Editorial: Monday Mix on tweets, tensions and cops at school

  • A sign at the Starbucks in Amherst has been damaged and is in need of repair, Town Manager Paul Bockelman posted April 24 on Twitter. GAZETTE FILE PHOTO

Sunday, May 07, 2017

OK, it might be an overstatement to say that President Donald Trump has met his Twitter match in Amherst Town Manager Paul Bockelman. But when Bockelman took to the Twitterverse recently to chide Starbucks, he made creative use of this 21st-century soapbox.

Trump has stirred both admiration and derision for his tweets making indelicate foreign policy statements, bragging about his (crowd) size and slamming his political enemies. Political leaders, journalists and citizens have grown accustomed to having their morning coffee over the latest dispatch from Trump’s itchy finger.

Bockelman (@Amherst_Paul) is generally more pedestrian in his online bursts, writing or retweeting on such topics as the Amherst Survival Center, Town Meeting and the Amherst Sustainability Festival. But on April 24, he took direct aim at the giant coffee chain.

Walking through downtown, Bockelman noticed that the circular sign marking the Starbucks at 71 North Pleasant St. was broken. Instead of carrying the familiar image of a white mermaid on green background, the sign featured an empty interior and dangling wires on one side.

Unable to get an answer on when the sign would be fixed from local Starbucks staffers, Bockelman tweeted his mind. “Hey @Starbucks. How long before you fix this broken sign at the center of @TownOfAmherst?” he wrote. “It’s been weeks.”

If the corporate response was a cup of joe, we’d send it back for being stone cold. A Starbucks spokesperson said that the sign should be fixed … uh, soon.


One of the beauties of Easthampton is its economic and social diversity. Affordable homes and storefronts, rejuvenated mill buildings and a blend of blue-collar, white-collar and artistic residents make for a lively and ever-changing cityscape.

But with that diversity have come some of the tensions over race and class that increasingly roil and define a changing America.

While the neighboring communities of Northampton and Amherst easily declared themselves “sanctuary cities” for undocumented immigrants, Easthampton residents engaged in a sometimes nasty debate and arrived at zero consensus. More recently, students, parents and teachers have reported a long list of incidents involving alleged racial slurs, swastikas and other types of harassment at Easthampton High.

Some parents accused Principal Kevin Burke of turning a blind eye to the problems, calling for a full investigation. They recently provided school, city and law enforcement officials with a detailed list of alleged incidents, all based on unnamed sources. We’re happy to see that officials are taking those reports seriously, but also handling them with appropriate care.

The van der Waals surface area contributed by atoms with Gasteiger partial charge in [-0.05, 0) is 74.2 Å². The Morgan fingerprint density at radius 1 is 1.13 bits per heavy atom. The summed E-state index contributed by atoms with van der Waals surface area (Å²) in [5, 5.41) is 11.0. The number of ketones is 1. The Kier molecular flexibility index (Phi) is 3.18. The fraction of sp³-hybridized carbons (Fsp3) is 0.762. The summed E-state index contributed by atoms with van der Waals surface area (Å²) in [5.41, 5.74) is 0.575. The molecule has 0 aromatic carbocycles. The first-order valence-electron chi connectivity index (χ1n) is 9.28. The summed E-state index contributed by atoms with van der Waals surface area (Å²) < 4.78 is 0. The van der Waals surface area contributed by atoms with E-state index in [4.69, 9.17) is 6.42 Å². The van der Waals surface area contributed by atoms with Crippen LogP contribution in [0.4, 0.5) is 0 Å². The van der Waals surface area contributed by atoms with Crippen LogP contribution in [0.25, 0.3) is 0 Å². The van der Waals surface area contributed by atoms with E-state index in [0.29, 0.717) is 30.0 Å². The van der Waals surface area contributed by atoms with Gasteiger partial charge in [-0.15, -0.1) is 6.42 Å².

School officials have asked students and others with direct knowledge of incidents to come forward, and they have retained the respected Collaborative for Educational Services to gather facts and present recommendations by the end of May. They have pledged to keep student identities confidential, an important measure.

It shouldn’t have taken a public outcry to draw official attention to what appear to be deep-seated issues at the school, but we credit officials with taking the necessary steps to define the problem and address it. More than likely, the hateful behavior is limited to a small group at the school.

But any hate poisons the entire community, and the community — students, teachers, administrators, parents and elected officials — must not rest until it’s wiped away.


In Northampton, officials also have taken a good step toward resolving a controversy in the schools. After plans to break down barriers between kids and cops with a High-Five Friday program divided the community and made national headlines earlier this year, school and police officials settled on a promising — if modest — alternative.

In addition to his regular patrol duties, Officer Douglas Dobson will serve as the police liaison to the city’s four elementary schools. The officer will spend an hour or more weekly at each of the schools, providing a regular presence in a way tailored to each school’s needs.

While the idea of having cops give kids high fives on the way into class was well-meant, it also raised anxieties among families where children had fears of police officers rooted in personal experience, racial tensions and cultural turmoil.

If all goes as planned, Dobson will become an increasingly familiar and comfortable presence, showing the children that while police sometimes have to get tough, they can also be a friendly force.